11. Jan 12, 2018 #10

    mfb

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    2017 Award

    Staff: Mentor

    Where do all the new symbols come from?

    I meant ##min\left(R_1 \frac {\partial G_d} {\partial R_1}\right)##
     
  12. Jan 12, 2018 #11
    Okay. I will see if I can write a little program to minimize the above expression.
     
  13. Jan 15, 2018 at 7:30 AM #12
    So I made a little program to try to solve this and in doing so I realized a few things and started doing some reading to see if I could find more answers.

    I need to explain a few things. All I did with the below expression is factor the R vector and defined P as the percent tolerance matrix which would be a diagonal matrix. The two expressions could we equal.

    [tex]\vec R+\vec T=\left(I+P\right)\vec R [/tex]

    The Tk and Pk I my mind would weight the different partial derivatives against each other. So if the weight (tolerance) was small the partial wouldn't need to be as small in comparison to a weight (tolerance) that was large which would need to make the partial smaller.

    I realized I didn't want to minimize all the partial derivative expressions. I only have two objective functions to minimize. They are listed below.

    [tex]min\left[\sum_{k=0}^n T_k\frac {\partial G_d} {\partial R_k}\right][/tex]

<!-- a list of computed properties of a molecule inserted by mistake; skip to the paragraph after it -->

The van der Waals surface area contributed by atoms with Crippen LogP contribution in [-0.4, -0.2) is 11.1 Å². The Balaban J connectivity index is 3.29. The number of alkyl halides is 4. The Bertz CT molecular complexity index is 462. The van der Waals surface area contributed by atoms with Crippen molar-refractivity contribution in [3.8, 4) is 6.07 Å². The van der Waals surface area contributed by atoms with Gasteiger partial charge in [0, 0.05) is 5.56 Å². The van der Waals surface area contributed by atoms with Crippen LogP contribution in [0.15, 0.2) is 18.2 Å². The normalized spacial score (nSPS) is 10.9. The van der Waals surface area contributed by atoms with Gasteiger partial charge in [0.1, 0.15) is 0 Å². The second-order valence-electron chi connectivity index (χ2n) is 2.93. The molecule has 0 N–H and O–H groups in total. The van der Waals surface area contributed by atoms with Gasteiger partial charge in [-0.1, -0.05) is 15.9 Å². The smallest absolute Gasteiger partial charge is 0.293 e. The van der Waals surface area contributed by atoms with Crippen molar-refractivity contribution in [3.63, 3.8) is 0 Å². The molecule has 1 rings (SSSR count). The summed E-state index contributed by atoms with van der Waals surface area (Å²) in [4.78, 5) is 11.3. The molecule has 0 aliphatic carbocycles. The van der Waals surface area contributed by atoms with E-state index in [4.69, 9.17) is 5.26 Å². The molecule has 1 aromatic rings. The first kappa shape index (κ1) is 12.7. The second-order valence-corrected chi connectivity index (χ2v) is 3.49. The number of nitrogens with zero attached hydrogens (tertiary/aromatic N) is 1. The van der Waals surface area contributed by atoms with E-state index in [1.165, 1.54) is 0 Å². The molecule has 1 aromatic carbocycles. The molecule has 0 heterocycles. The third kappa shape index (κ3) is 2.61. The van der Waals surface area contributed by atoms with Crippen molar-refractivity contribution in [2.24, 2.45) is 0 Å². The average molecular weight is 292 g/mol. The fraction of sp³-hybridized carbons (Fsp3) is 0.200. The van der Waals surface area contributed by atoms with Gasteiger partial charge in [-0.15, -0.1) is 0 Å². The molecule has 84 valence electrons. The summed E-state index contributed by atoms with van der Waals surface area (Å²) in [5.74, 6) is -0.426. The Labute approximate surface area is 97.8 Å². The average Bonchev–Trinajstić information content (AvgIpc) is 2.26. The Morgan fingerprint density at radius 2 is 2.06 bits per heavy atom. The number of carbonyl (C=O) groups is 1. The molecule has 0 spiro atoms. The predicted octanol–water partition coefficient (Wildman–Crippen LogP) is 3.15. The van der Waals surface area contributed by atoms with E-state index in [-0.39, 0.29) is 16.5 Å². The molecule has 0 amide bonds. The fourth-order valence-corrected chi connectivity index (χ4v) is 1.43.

[tex]min\left[\sum_{k=0}^n T_k\frac {\partial G_s} {\partial R_k}\right][/tex]

    or from the information mfb listed

    [tex]min\left[\sum_{k=0}^n P_kR_k\frac {\partial G_d} {\partial R_k}\right][/tex]

    [tex]min\left[\sum_{k=0}^n P_kR_k\frac {\partial G_s} {\partial R_k}\right][/tex]

    Secondly I realized this is a multiple objective constrained non-linear least squares problem and I would have to define a function to minimize that would weight the two objective functions against each other. Below is the expression for the function to minimize.

    [tex]F\left(\vec R,\alpha,\beta,A,B \right) = \left[A\left(0-\sum_{k=0}^n T_k\frac {\partial G_d} {\partial R_k}\right)^2+B\left(0-\sum_{k=0}^n T_k\frac {\partial G_s} {\partial R_k}\right)^2\right]+\alpha \left(G_d-1\right)+\beta \left(G_s\right)[/tex]